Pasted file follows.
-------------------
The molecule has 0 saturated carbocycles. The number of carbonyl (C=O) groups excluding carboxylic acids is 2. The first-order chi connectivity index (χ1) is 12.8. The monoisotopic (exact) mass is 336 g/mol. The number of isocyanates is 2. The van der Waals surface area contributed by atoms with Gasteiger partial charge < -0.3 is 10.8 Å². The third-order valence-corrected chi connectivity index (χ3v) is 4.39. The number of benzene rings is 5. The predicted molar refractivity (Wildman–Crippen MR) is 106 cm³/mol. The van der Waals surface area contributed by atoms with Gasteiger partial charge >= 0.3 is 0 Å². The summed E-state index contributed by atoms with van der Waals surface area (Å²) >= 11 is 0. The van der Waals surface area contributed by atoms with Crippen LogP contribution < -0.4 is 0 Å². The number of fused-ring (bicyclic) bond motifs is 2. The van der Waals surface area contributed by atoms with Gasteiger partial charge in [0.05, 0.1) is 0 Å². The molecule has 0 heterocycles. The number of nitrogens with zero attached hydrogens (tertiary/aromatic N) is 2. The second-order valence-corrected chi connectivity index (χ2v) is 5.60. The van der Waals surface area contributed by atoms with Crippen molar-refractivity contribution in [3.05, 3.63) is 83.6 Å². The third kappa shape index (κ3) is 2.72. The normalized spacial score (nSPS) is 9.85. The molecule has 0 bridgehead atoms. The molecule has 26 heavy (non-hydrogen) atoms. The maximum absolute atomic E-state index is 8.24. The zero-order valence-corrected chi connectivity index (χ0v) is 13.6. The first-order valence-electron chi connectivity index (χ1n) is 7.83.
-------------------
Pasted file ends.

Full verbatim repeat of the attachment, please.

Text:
The molecule has 0 saturated carbocycles. The number of carbonyl (C=O) groups excluding carboxylic acids is 2. The first-order chi connectivity index (χ1) is 12.8. The monoisotopic (exact) mass is 336 g/mol. The number of isocyanates is 2. The van der Waals surface area contributed by atoms with Gasteiger partial charge < -0.3 is 10.8 Å². The third-order valence-corrected chi connectivity index (χ3v) is 4.39. The number of benzene rings is 5. The predicted molar refractivity (Wildman–Crippen MR) is 106 cm³/mol. The van der Waals surface area contributed by atoms with Gasteiger partial charge >= 0.3 is 0 Å². The summed E-state index contributed by atoms with van der Waals surface area (Å²) >= 11 is 0. The van der Waals surface area contributed by atoms with Crippen LogP contribution < -0.4 is 0 Å². The number of fused-ring (bicyclic) bond motifs is 2. The van der Waals surface area contributed by atoms with Gasteiger partial charge in [0.05, 0.1) is 0 Å². The molecule has 0 heterocycles. The number of nitrogens with zero attached hydrogens (tertiary/aromatic N) is 2. The second-order valence-corrected chi connectivity index (χ2v) is 5.60. The van der Waals surface area contributed by atoms with Crippen molar-refractivity contribution in [3.05, 3.63) is 83.6 Å². The third kappa shape index (κ3) is 2.72. The normalized spacial score (nSPS) is 9.85. The molecule has 0 bridgehead atoms. The molecule has 26 heavy (non-hydrogen) atoms. The maximum absolute atomic E-state index is 8.24. The zero-order valence-corrected chi connectivity index (χ0v) is 13.6. The first-order valence-electron chi connectivity index (χ1n) is 7.83.